In a recent study, (Ribas et al. 2012, hereafter R12), we searched for warm IR excesses around the 997 stars released as candidate planetary host stars by the Kepler project in February 2011. See also Lawler & Gladman (2012) for a similar work on the same topic. The sample of stars observed by Kepler is comprised of over 150 000 stars determined by the Kepler Input Catalog (KIC, Latham et al. 2005; Batalha et al. 2010), harboring mostly main sequence G type field dwarfs. Morton & Johnson (2011) suggest that 9095% of these candidates are real planetary systems, although the fraction of false positives and contamination is still under a strong debate (see, e.g., Mann et al. 2012; Adams et al. 2013; Lillo-Box et al. 2014). This catalog was combined with the Wide-field Infrared Survey Explorer (WISE) Preliminary Release Catalog (PRC)1, which covered ~57% of the sky and half of the Kepler field of view at 3.4, 4.6, 12, and 22 μm (hereafter W1, W2, W3, and W4). Using the W3 and W4 bands, R12 selected 13 objects in half the Kepler field as warm dust excess candidates.

On February 2012 the Kepler mission released a new sample of 2321 planetary systems candidates around 1790 stars2. On March 2012, the WISE All-Sky Catalog (ASC) was released3, covering the complete Kepler field and providing an unprecedented opportunity to study the warm disks’ incidence in an homogeneous sample and obtaining more significant statistical values.

Table 1

Final sample fulfilling all selection criteria, observing log and results from the Herschel/PACS follow-up observations.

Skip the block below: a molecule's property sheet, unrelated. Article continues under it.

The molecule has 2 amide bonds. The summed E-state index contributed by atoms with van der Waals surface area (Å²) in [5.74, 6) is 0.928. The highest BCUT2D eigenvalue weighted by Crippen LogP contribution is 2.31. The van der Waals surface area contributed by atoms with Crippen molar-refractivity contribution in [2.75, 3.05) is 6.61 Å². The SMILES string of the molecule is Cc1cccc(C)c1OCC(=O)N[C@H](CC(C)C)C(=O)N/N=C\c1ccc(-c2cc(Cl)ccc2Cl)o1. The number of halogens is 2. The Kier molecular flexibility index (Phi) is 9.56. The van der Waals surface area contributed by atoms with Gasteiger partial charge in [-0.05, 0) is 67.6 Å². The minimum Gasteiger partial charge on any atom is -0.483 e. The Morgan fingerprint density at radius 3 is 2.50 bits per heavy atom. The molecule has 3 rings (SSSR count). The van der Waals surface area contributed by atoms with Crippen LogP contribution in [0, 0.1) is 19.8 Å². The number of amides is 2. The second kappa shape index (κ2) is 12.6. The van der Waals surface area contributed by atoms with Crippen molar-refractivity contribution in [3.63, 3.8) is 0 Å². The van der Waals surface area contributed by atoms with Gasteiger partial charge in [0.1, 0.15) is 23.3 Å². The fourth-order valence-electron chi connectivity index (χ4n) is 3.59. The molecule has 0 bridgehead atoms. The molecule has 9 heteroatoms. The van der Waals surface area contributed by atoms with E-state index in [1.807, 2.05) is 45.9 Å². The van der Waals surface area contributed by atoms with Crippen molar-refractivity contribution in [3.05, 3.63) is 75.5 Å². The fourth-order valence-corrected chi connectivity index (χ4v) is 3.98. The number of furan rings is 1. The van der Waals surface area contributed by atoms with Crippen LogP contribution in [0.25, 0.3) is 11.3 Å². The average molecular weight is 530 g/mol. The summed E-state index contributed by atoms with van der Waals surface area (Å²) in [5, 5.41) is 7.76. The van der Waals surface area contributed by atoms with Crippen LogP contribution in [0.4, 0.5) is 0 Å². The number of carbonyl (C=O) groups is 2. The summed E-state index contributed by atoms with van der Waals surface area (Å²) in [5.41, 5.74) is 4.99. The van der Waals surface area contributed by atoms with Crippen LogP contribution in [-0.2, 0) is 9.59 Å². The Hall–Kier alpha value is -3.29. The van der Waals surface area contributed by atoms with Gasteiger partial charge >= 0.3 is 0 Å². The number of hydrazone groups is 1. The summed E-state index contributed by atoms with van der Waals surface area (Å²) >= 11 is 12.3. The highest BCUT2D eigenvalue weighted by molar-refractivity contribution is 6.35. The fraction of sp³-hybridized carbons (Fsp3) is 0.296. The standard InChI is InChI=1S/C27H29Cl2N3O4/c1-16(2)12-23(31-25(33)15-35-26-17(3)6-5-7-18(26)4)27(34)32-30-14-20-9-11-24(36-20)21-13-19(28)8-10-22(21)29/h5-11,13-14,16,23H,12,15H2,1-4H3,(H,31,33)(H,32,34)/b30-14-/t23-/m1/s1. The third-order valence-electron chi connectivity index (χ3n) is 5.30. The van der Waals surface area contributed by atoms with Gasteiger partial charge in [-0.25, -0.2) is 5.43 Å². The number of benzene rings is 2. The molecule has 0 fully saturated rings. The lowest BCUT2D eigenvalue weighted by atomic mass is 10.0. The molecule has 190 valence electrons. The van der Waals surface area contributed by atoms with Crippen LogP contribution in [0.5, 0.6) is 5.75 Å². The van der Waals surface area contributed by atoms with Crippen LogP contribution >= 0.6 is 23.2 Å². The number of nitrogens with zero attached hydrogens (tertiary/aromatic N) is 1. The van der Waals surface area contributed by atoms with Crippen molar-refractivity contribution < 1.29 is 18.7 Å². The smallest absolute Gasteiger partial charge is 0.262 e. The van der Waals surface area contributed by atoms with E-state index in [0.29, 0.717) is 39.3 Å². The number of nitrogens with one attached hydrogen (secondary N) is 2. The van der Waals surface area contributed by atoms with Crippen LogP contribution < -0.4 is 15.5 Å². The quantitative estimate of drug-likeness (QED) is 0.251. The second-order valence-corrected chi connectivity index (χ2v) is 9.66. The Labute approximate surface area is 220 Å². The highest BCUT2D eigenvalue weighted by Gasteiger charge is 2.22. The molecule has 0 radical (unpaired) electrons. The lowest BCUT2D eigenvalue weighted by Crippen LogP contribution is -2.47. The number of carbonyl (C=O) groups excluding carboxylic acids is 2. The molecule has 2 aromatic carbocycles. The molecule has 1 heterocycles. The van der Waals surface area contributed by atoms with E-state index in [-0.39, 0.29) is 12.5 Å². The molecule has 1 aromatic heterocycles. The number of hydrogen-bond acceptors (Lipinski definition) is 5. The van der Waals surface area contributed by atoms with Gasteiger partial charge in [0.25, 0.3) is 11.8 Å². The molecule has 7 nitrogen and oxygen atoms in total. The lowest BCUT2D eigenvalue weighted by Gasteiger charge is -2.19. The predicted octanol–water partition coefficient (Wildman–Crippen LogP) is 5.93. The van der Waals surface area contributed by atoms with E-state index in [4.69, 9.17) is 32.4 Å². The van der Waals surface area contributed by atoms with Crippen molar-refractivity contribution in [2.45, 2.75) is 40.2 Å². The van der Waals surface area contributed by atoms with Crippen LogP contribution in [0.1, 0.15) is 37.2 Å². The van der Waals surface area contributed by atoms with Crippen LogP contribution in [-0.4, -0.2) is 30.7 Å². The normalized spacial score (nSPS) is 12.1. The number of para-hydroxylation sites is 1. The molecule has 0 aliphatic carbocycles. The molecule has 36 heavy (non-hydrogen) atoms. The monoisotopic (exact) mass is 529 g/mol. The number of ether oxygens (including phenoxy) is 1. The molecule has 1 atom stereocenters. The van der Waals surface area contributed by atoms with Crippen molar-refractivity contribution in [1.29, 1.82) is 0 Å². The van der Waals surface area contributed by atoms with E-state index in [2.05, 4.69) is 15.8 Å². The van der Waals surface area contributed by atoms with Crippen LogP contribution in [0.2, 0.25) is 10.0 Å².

Table 2

Updated χ12 and χ22 values for the previous sample from R12 using the WISE ASC, together with notes from the image inspection.

Here we present an update of the work done in R12 using the new Kepler candidates and the WISE All-Sky Catalog, plus follow-up observations at 100 and 160 μm of a refined sample done with the PACS instrument (Poglitsch et al. 2010) onboard the Herschel Space Observatory (Pilbratt et al. 2010). The aim of this work is to potentially detect a large IR excess at longer wavelengths indicating a large debris disk in one of the new candidate planet-hosting stars or, alternatively, to clarify the possible contamination of these mid-IR excesses by extra galactic sources, as recently proposed by Kennedy & Wyatt (2012). Non-detections with Herschel would suggest a lack of a cold-component in the debris disk but cannot rule out the presence of a warm debris disk only emitting at mid-IR wavelengths. Recent evidence of multi-component debris disks (Su et al. 2013; Absil et al. 2013) indicates a potential for discovering the cold component of such disks around any of these candidates.